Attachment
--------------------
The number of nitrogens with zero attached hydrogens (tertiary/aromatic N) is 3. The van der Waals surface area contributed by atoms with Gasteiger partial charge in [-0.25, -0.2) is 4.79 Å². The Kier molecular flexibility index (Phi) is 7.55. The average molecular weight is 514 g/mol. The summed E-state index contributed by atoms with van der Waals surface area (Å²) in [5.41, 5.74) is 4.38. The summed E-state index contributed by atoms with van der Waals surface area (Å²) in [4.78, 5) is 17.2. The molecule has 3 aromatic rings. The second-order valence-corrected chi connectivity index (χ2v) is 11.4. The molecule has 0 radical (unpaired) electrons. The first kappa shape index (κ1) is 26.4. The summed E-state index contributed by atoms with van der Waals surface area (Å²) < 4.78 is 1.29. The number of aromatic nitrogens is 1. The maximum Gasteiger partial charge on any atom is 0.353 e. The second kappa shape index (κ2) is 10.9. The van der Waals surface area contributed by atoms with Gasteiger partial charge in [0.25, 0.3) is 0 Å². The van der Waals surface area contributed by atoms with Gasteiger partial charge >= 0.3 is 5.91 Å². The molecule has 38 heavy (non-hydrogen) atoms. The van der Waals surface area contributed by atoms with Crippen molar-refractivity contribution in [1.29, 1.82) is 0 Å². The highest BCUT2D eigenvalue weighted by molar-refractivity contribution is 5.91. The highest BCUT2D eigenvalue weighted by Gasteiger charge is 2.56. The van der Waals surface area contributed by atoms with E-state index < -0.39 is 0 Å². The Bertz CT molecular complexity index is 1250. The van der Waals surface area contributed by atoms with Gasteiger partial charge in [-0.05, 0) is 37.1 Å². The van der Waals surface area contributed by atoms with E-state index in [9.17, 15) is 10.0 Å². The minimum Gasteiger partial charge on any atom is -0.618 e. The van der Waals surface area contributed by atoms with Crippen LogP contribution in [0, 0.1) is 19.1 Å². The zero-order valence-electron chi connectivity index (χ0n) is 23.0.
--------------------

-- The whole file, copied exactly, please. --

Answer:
The number of nitrogens with zero attached hydrogens (tertiary/aromatic N) is 3. The van der Waals surface area contributed by atoms with Gasteiger partial charge in [-0.25, -0.2) is 4.79 Å². The Kier molecular flexibility index (Phi) is 7.55. The average molecular weight is 514 g/mol. The summed E-state index contributed by atoms with van der Waals surface area (Å²) in [5.41, 5.74) is 4.38. The summed E-state index contributed by atoms with van der Waals surface area (Å²) in [4.78, 5) is 17.2. The molecule has 3 aromatic rings. The second-order valence-corrected chi connectivity index (χ2v) is 11.4. The molecule has 0 radical (unpaired) electrons. The first kappa shape index (κ1) is 26.4. The summed E-state index contributed by atoms with van der Waals surface area (Å²) < 4.78 is 1.29. The number of aromatic nitrogens is 1. The maximum Gasteiger partial charge on any atom is 0.353 e. The second kappa shape index (κ2) is 10.9. The van der Waals surface area contributed by atoms with Gasteiger partial charge in [0.25, 0.3) is 0 Å². The van der Waals surface area contributed by atoms with Gasteiger partial charge >= 0.3 is 5.91 Å². The molecule has 38 heavy (non-hydrogen) atoms. The van der Waals surface area contributed by atoms with Crippen molar-refractivity contribution in [1.29, 1.82) is 0 Å². The highest BCUT2D eigenvalue weighted by molar-refractivity contribution is 5.91. The highest BCUT2D eigenvalue weighted by Gasteiger charge is 2.56. The van der Waals surface area contributed by atoms with E-state index < -0.39 is 0 Å². The Bertz CT molecular complexity index is 1250. The van der Waals surface area contributed by atoms with Gasteiger partial charge in [-0.05, 0) is 37.1 Å². The van der Waals surface area contributed by atoms with E-state index in [9.17, 15) is 10.0 Å². The minimum Gasteiger partial charge on any atom is -0.618 e. The van der Waals surface area contributed by atoms with Crippen LogP contribution in [0, 0.1) is 19.1 Å². The zero-order valence-electron chi connectivity index (χ0n) is 23.0.